BMW design boss Domagoj Dukec defends brand's styling approach – some cars must be more irrational –

If you haven’t heard, BMW recently unveiled the seventh-generation G70 7 Series, which will be available with a fully electric powertrain for the first time in the form of the i7. As the brand’s flagship sedan, the latest 7 Series is certainly loaded with technology and luxury, including a massive 31.3-inch 8K screen that folds down from the ceiling of the cabin.

However, it is the way the G70 looks that has attracted the most attention, with no shortage of polarising comments being put up on the internet. This isn’t the first time a new BMW created so much buzz, as we only have to look at the facelifted version of the previous G11/G12 7 Series, the current G22 4 Series, the iX, the i4, the new M3 and M4 to find contrasting opinions from the public.

This begs the question: why are some BMW models styled in such a manner? The answer comes from BMW Design head Domagoj Dukec, who explained BMW’s controversial approach to design in an interview with Car Magazine.

According to Dukec, the brand’s customers are split into two board camps, with two-thirds preferring their BMWs to have an elegant and harmonious aesthetic. As such, BMW plays it safe for volume sellers like the 3 Series and 5 Series, which have more modest grilles, for these customers.

On the other hand, Dukec said elegant and harmonious doesn’t appeal to the remaining one-third of customers because these individuals “want to make a statement.” This is why the 4 Series and the new 7 Series look the way they do.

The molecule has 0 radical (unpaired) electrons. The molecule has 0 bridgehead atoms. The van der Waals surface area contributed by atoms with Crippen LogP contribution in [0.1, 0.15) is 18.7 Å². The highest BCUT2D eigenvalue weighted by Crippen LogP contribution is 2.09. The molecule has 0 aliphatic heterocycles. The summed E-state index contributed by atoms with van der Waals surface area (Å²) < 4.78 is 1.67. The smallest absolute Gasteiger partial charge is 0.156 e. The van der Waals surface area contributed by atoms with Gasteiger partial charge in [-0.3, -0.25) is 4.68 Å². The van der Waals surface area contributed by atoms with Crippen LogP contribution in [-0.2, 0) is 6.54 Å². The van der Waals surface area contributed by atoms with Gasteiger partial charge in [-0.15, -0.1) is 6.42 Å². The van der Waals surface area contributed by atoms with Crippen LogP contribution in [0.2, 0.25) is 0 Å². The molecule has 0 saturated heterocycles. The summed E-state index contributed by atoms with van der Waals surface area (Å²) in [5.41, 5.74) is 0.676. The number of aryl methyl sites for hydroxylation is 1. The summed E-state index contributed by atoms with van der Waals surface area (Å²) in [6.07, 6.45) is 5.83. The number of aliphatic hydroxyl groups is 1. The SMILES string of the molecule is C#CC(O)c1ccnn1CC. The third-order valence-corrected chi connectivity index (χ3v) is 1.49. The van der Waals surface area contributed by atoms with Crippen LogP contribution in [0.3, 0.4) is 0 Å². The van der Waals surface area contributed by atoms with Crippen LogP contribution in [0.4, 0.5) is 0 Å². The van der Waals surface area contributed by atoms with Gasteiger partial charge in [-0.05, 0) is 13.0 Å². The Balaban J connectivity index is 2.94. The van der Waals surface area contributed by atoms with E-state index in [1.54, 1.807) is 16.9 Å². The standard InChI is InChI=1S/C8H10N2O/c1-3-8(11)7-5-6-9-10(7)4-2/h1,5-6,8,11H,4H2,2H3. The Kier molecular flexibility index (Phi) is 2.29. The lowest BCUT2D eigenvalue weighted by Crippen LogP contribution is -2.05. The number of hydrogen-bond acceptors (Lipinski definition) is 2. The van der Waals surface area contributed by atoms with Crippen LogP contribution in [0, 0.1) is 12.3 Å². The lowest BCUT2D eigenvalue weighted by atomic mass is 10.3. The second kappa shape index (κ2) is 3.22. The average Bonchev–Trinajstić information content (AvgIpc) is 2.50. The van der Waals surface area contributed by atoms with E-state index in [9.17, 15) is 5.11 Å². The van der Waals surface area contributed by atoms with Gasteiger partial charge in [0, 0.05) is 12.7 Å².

“These individuals really want to polarise. In the past, the 4 Series was just a sporty 3 Series, but these customers are different – they want a more irrational car, and they’re willing to pay more for that emotional expression, and to really make a statement,” explained Dukec.

Adrian van Hooydonk, BMW Group Design’s senior vice president, added, “I don’t think good design has to polarise but I think the concept of beauty can be polarising. It comes back to the customer, and if one kind of customer is looking for a beautiful and timeless car, then of course we will design it.”

“But there are also customers looking for something like an X6, which is certainly polarising – you either hate it or you love it. That approach wouldn’t work for a 3 Series or a 5 Series because they sell in bigger volumes, so it’s clear you can’t come with one solution,” he continued.

BMW has defended its new design approach in the past, with Dukec previously quoted as saying, “it is not our goal to please everyone in the world. You can’t make a design which pleases everyone. But you have to please your customers.”

It goes without saying that paying customers are the ones that actually help a company earn money, and in 2021, BMW Group sold 2,213,795 vehicles, which is a 9.1% improvement from 2020. So, the numbers show that BMWs are still being bought, regardless of what we see on the internet.

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